Digital Banking Platform: Our digital banking platform supports our RCFI customers in their delivery of unified digital banking services across digital channels. Our open digital banking platform provides our RCFI customers with the tools, knowledge, and access necessary to customize and extend the platform, allowing our RCFI customers to deliver targeted experiences and branding to End Users.

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Lending and Leasing: Our end-to-end digital lending and leasing platform allows our RCFI, Alt-FI and FinTech customers to simplify the End User experiences of borrowers, accelerates loan decisioning, and reduces operational inefficiencies through digitization and automation of the traditional loan application and underwriting process. The lending and leasing platform also provides our RCFI, Alt-FI and FinTech customers with digital solutions for consumer, commercial, small business, construction and equipment leasing.
BaaS: Our portfolio of open API tools provides our RCFI, Alt-FI and FinTech customers with a cost-effective platform to quickly develop and launch a variety of BaaS solutions that are complimentary to and, in most cases, dependent on banking. In addition, our open API tools allow our RCFI customers to create their own digital deposit and payment products, either by building their own custom solutions or by using Q2-developed white-label products utilizing the API portfolio.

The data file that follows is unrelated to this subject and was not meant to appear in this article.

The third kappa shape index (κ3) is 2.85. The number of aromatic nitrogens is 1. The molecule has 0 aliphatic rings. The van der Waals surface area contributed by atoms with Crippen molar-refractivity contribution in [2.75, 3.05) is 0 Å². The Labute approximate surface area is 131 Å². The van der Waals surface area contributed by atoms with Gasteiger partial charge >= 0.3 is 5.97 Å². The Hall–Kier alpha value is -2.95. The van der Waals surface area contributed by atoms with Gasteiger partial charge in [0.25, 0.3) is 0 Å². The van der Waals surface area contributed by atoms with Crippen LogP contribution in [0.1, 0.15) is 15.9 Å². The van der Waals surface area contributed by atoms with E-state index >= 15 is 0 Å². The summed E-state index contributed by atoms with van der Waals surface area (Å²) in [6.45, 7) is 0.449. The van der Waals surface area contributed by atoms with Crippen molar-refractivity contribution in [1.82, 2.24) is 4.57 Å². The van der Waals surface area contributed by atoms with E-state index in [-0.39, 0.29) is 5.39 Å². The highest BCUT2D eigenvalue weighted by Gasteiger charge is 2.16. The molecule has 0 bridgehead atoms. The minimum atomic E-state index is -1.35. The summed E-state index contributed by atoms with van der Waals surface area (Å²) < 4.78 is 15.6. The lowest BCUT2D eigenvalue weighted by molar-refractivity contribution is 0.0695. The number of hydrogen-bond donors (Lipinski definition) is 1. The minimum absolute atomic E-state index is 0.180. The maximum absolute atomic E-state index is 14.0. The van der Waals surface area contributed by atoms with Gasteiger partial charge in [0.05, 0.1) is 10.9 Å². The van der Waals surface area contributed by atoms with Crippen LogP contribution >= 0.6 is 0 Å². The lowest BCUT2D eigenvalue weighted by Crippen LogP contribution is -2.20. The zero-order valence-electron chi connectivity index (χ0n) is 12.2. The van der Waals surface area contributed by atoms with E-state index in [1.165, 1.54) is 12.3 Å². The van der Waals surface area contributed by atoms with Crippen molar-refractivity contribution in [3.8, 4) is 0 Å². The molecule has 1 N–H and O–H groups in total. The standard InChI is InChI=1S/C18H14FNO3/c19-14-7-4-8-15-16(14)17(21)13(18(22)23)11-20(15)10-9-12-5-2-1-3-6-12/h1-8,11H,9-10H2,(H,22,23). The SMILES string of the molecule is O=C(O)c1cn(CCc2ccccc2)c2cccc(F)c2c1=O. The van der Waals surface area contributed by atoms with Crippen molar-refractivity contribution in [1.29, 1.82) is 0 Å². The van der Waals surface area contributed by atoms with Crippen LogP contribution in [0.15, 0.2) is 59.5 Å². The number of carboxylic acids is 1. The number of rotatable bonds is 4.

Key Benefits
Our solutions provide the following key benefits to our customers and their End Users:
Intuitive design: We designed from inception the features and End User experience of our solutions to be optimized for touch-based devices and then extend that design to other digital channels. This design process and our broad feature offerings enable our solutions to deliver a modern, unified End User experience across digital channels.
Comprehensive view of End Users: Our digital banking platform provides our RCFI customers with a comprehensive view of End User access and activity across devices and channels. The understanding and analysis made possible by a comprehensive view enable an enhanced, personalized End User experience, real-time risk and fraud assessment and other analytic features that improve the function and security of our solutions.
Flexible integration: We have developed a highly flexible set of integration tools, enabling the rapid integration of third-party applications and data sources. These integration tools connect with over 200 third-party applications, allowing us to seamlessly integrate with our customers' internal and third-party systems such as account services, payments and imaging.